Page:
Reflecting on My First Inadvertent Capsize

posted May 16, 2015, 3:23 PM by Richard Sevenich   [ updated May 17, 2015, 8:01 AM ]

I have practiced self and assisted rescues over the nearly 9 years since I began kayaking. I have also tried to learn rolling and have an embryonic (one side only) roll. This constitutes a project that continues. Nevertheless, I aspire to be a flat water paddler who typically avoids white water. So there were lingering questions around the possibility of an inadvertent capsize e.g.

  • will I experience the cold water gasp reflex?

  • will I remain reasonably calm and wet exit successfully?

  • will I retain my paddle?

  • will I successfully reenter my kayak?

Recently, I and 2 companions (Phil and Audrey) ventured into Surge Narrows about one hour past max flood (7.4 kt). The 50-90 rule indicated that the current would still be significant and, indeed, we found currents and features in which to frolic without venturing into the more frenzied areas. I had used my dry suit 5 days in a row the previous week and it was deemed toxic. Consequently, I wore dry pants and a splash jacket and a pair of paddling boots. My neoprene spray skirt fits quite tightly.

As we battled our way deeper into Surge, I came upon a small rock islet with a wee overfall at the upstream end. I tried to negotiate this and immediately capsized. I did not teeter on the brink of going over; the capsize was instantaneous with

  • no cold water gasp reflex, no try at a roll

  • a first thought – gee, that was a surprise

  • followed by – I don't want to stay upside down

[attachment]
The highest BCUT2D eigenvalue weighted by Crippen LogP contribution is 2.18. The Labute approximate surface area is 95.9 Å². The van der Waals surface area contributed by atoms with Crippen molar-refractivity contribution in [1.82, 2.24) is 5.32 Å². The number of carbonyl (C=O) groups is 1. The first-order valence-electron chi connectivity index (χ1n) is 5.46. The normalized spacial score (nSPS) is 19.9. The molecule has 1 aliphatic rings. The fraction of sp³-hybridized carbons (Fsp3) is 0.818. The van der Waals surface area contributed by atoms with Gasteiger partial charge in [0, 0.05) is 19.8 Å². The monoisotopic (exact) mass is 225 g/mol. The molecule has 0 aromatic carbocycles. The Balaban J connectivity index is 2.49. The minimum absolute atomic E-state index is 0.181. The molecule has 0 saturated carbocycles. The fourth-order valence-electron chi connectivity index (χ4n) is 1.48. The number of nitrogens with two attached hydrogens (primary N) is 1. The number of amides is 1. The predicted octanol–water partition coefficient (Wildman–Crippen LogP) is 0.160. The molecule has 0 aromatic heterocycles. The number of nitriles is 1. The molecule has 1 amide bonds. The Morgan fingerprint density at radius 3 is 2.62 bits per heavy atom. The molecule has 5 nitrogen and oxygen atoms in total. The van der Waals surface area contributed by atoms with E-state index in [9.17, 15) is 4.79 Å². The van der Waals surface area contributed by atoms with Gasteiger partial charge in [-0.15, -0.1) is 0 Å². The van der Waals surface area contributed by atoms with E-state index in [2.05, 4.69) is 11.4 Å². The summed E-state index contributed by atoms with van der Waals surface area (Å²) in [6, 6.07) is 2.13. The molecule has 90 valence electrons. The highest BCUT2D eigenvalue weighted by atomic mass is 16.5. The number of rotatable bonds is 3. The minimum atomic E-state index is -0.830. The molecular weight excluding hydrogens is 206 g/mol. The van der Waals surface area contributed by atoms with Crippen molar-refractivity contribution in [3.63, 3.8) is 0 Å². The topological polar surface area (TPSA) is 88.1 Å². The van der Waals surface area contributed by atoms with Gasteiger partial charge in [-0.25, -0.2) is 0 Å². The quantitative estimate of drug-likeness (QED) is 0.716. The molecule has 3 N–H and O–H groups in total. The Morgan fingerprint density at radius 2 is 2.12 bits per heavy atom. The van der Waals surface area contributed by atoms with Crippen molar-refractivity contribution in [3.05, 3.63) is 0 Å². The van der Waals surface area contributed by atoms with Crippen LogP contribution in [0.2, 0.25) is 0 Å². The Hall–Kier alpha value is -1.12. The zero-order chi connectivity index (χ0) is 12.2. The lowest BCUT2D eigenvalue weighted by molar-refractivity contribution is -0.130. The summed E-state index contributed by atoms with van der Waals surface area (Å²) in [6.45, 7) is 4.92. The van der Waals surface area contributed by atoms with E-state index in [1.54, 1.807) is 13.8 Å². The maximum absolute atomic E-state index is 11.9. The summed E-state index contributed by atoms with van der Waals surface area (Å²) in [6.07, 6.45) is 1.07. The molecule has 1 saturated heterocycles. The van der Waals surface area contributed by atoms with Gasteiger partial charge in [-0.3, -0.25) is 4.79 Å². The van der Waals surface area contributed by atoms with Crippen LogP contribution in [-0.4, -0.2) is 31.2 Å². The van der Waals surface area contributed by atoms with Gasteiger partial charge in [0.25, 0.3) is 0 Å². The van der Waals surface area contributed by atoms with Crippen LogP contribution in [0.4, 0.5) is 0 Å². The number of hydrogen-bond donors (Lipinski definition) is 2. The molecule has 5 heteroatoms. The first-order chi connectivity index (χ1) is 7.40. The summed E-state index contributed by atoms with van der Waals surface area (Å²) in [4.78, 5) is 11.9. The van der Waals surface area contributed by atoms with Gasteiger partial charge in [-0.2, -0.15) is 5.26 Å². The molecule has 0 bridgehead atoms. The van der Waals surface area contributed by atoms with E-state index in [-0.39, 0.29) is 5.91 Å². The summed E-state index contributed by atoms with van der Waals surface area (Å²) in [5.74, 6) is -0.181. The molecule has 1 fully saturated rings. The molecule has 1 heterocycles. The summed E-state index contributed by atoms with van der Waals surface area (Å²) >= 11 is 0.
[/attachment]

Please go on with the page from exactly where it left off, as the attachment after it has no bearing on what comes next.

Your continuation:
• then my mind suggested that I pull the spray skirt off the coaming

Upon surfacing, I found myself in a bit of a back eddy holding onto my kayak, but not my paddle. The latter made its way back to me, so my companions did not need to chase it down nor did I need to grab my spare paddle. Next

  • Audrey rafted up with me and held my kayak firmly for my reentry, while Phil stood by

  • I placed my paddle between the kayaks and gave Audrey my hat

  • then I reentered, finding the boots awkward because they were part way off

A landing spot was quite close, so instead of using the bilge pump I paddled the water-filled, waddling kayak through the conflicting currents to the shore. Audrey preceded me and held the kayak so I could disembark without further embarrassment. We dumped out the water with Phil's help, pumped out some of the remaining water, and finally used the sponge. Although I carry a change of clothing, I opted to keep warm by swiftly paddling back to the lodge, a mere 30 minutes distant. I was not yet cold and thought I'd save the dry clothes for any subsequent dunking. The dry pants were ineffective without a properly overlapping dry top. I stayed warm on the paddle home and, being the first to arrive, was first into a hot shower. Final reflections:

  • I don't keep much on my deck, but it is well secured and stayed in place during the capsize

  • I lost neither my hat nor sunglasses, both with restraining straps

  • I need to work on my wet exit so I don't lose my paddle – the skirt is tight enough that I used both hands

  • I stayed calm; the water was cold but not shocking

  • salt water up the nose is preferable to fresh water

  • prior practice sessions at self and assisted rescues were important, assisted rescues are swift/efficient

  • continuing to pursue a laugh-proof roll is a noble endeavor

  • the experience was valuable to all and not traumatic